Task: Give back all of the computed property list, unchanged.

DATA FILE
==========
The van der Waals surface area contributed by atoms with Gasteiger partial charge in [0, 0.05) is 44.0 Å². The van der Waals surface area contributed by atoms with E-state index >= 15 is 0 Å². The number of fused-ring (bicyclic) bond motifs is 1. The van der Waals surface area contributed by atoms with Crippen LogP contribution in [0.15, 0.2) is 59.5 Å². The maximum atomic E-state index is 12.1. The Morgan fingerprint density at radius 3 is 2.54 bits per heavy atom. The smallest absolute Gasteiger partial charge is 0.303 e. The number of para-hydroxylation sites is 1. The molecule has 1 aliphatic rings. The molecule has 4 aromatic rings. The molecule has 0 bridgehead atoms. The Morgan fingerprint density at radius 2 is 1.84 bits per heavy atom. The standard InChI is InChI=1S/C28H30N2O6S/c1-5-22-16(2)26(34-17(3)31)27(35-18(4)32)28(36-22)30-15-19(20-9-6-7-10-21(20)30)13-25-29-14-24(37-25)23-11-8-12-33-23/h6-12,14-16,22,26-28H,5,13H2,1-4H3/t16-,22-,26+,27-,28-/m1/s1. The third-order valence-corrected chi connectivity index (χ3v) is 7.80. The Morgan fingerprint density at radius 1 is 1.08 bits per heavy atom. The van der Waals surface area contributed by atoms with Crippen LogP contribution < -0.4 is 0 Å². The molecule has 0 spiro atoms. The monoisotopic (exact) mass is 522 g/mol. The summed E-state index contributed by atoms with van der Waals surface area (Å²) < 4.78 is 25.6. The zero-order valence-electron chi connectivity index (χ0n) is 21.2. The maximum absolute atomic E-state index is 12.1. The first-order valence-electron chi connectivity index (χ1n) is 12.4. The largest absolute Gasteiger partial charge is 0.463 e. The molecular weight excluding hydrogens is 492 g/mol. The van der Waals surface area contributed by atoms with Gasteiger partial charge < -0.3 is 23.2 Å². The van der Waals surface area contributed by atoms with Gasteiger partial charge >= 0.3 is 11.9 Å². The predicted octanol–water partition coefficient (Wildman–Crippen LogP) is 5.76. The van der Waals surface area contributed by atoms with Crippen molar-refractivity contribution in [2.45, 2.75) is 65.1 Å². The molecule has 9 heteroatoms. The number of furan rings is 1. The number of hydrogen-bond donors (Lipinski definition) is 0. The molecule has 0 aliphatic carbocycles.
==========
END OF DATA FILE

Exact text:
The van der Waals surface area contributed by atoms with Gasteiger partial charge in [0, 0.05) is 44.0 Å². The van der Waals surface area contributed by atoms with E-state index >= 15 is 0 Å². The number of fused-ring (bicyclic) bond motifs is 1. The van der Waals surface area contributed by atoms with Crippen LogP contribution in [0.15, 0.2) is 59.5 Å². The maximum atomic E-state index is 12.1. The Morgan fingerprint density at radius 3 is 2.54 bits per heavy atom. The smallest absolute Gasteiger partial charge is 0.303 e. The number of para-hydroxylation sites is 1. The molecule has 1 aliphatic rings. The molecule has 4 aromatic rings. The molecule has 0 bridgehead atoms. The Morgan fingerprint density at radius 2 is 1.84 bits per heavy atom. The standard InChI is InChI=1S/C28H30N2O6S/c1-5-22-16(2)26(34-17(3)31)27(35-18(4)32)28(36-22)30-15-19(20-9-6-7-10-21(20)30)13-25-29-14-24(37-25)23-11-8-12-33-23/h6-12,14-16,22,26-28H,5,13H2,1-4H3/t16-,22-,26+,27-,28-/m1/s1. The third-order valence-corrected chi connectivity index (χ3v) is 7.80. The Morgan fingerprint density at radius 1 is 1.08 bits per heavy atom. The van der Waals surface area contributed by atoms with Crippen LogP contribution < -0.4 is 0 Å². The molecule has 0 spiro atoms. The monoisotopic (exact) mass is 522 g/mol. The summed E-state index contributed by atoms with van der Waals surface area (Å²) < 4.78 is 25.6. The zero-order valence-electron chi connectivity index (χ0n) is 21.2. The maximum absolute atomic E-state index is 12.1. The first-order valence-electron chi connectivity index (χ1n) is 12.4. The largest absolute Gasteiger partial charge is 0.463 e. The molecular weight excluding hydrogens is 492 g/mol. The van der Waals surface area contributed by atoms with Gasteiger partial charge < -0.3 is 23.2 Å². The van der Waals surface area contributed by atoms with Gasteiger partial charge >= 0.3 is 11.9 Å². The predicted octanol–water partition coefficient (Wildman–Crippen LogP) is 5.76. The van der Waals surface area contributed by atoms with Crippen molar-refractivity contribution in [2.45, 2.75) is 65.1 Å². The molecule has 9 heteroatoms. The number of furan rings is 1. The number of hydrogen-bond donors (Lipinski definition) is 0. The molecule has 0 aliphatic carbocycles.